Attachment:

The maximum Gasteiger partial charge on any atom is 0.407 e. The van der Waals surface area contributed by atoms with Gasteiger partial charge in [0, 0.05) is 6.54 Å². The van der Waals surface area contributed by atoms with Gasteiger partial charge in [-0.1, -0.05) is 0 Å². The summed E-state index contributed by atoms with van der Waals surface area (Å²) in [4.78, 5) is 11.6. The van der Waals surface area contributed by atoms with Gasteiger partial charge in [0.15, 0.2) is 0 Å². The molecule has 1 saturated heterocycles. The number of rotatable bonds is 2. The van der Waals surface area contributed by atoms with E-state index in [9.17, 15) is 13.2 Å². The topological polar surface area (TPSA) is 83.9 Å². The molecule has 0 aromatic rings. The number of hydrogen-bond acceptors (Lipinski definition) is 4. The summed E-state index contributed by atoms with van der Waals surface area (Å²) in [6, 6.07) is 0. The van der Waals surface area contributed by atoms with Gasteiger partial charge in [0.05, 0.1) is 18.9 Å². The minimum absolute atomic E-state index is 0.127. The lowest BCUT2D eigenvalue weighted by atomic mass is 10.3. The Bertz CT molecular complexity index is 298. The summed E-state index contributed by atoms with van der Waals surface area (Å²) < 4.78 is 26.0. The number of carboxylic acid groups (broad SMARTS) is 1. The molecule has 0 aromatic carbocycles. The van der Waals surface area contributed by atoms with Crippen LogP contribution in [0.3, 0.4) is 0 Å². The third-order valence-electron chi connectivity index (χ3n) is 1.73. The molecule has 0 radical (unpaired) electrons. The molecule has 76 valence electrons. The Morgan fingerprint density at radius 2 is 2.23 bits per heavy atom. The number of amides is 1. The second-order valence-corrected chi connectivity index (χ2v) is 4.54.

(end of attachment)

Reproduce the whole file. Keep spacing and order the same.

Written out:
The maximum Gasteiger partial charge on any atom is 0.407 e. The van der Waals surface area contributed by atoms with Gasteiger partial charge in [0, 0.05) is 6.54 Å². The van der Waals surface area contributed by atoms with Gasteiger partial charge in [-0.1, -0.05) is 0 Å². The summed E-state index contributed by atoms with van der Waals surface area (Å²) in [4.78, 5) is 11.6. The van der Waals surface area contributed by atoms with Gasteiger partial charge in [0.15, 0.2) is 0 Å². The molecule has 1 saturated heterocycles. The number of rotatable bonds is 2. The van der Waals surface area contributed by atoms with E-state index in [9.17, 15) is 13.2 Å². The topological polar surface area (TPSA) is 83.9 Å². The molecule has 0 aromatic rings. The number of hydrogen-bond acceptors (Lipinski definition) is 4. The summed E-state index contributed by atoms with van der Waals surface area (Å²) in [6, 6.07) is 0. The van der Waals surface area contributed by atoms with Gasteiger partial charge in [0.05, 0.1) is 18.9 Å². The minimum absolute atomic E-state index is 0.127. The lowest BCUT2D eigenvalue weighted by atomic mass is 10.3. The Bertz CT molecular complexity index is 298. The summed E-state index contributed by atoms with van der Waals surface area (Å²) < 4.78 is 26.0. The number of carboxylic acid groups (broad SMARTS) is 1. The molecule has 0 aromatic carbocycles. The van der Waals surface area contributed by atoms with Crippen LogP contribution in [0.3, 0.4) is 0 Å². The third-order valence-electron chi connectivity index (χ3n) is 1.73. The molecule has 0 radical (unpaired) electrons. The molecule has 76 valence electrons. The Morgan fingerprint density at radius 2 is 2.23 bits per heavy atom. The number of amides is 1. The second-order valence-corrected chi connectivity index (χ2v) is 4.54.